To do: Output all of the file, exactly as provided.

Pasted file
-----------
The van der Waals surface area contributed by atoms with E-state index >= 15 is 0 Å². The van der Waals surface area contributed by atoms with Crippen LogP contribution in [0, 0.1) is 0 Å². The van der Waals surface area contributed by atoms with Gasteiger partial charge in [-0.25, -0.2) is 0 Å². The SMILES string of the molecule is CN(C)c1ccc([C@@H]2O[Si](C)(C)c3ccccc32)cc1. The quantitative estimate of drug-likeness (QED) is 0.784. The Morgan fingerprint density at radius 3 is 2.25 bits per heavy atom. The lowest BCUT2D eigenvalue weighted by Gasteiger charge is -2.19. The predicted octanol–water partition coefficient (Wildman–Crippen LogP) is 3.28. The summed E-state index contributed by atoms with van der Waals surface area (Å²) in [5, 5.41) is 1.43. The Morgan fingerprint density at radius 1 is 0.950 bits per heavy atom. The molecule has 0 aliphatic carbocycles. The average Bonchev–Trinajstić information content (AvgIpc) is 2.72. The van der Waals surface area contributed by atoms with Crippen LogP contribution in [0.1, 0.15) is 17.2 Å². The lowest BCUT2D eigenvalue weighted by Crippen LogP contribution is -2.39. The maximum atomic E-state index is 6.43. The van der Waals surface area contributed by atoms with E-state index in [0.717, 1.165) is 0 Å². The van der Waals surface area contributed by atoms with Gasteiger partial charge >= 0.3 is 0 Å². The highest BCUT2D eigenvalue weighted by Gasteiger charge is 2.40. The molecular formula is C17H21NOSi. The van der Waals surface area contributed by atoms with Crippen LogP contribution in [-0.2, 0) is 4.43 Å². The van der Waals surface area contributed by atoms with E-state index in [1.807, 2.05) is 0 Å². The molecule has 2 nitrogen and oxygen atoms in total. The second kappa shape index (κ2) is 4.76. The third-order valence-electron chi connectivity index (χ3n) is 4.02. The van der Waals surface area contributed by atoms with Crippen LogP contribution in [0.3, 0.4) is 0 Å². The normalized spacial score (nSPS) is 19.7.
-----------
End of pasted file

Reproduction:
The van der Waals surface area contributed by atoms with E-state index >= 15 is 0 Å². The van der Waals surface area contributed by atoms with Crippen LogP contribution in [0, 0.1) is 0 Å². The van der Waals surface area contributed by atoms with Gasteiger partial charge in [-0.25, -0.2) is 0 Å². The SMILES string of the molecule is CN(C)c1ccc([C@@H]2O[Si](C)(C)c3ccccc32)cc1. The quantitative estimate of drug-likeness (QED) is 0.784. The Morgan fingerprint density at radius 3 is 2.25 bits per heavy atom. The lowest BCUT2D eigenvalue weighted by Gasteiger charge is -2.19. The predicted octanol–water partition coefficient (Wildman–Crippen LogP) is 3.28. The summed E-state index contributed by atoms with van der Waals surface area (Å²) in [5, 5.41) is 1.43. The Morgan fingerprint density at radius 1 is 0.950 bits per heavy atom. The molecule has 0 aliphatic carbocycles. The average Bonchev–Trinajstić information content (AvgIpc) is 2.72. The van der Waals surface area contributed by atoms with Crippen LogP contribution in [0.1, 0.15) is 17.2 Å². The lowest BCUT2D eigenvalue weighted by Crippen LogP contribution is -2.39. The maximum atomic E-state index is 6.43. The van der Waals surface area contributed by atoms with E-state index in [0.717, 1.165) is 0 Å². The van der Waals surface area contributed by atoms with Gasteiger partial charge >= 0.3 is 0 Å². The highest BCUT2D eigenvalue weighted by Gasteiger charge is 2.40. The molecular formula is C17H21NOSi. The van der Waals surface area contributed by atoms with Crippen LogP contribution in [-0.2, 0) is 4.43 Å². The van der Waals surface area contributed by atoms with E-state index in [1.807, 2.05) is 0 Å². The molecule has 2 nitrogen and oxygen atoms in total. The second kappa shape index (κ2) is 4.76. The third-order valence-electron chi connectivity index (χ3n) is 4.02. The van der Waals surface area contributed by atoms with Crippen LogP contribution in [0.3, 0.4) is 0 Å². The normalized spacial score (nSPS) is 19.7.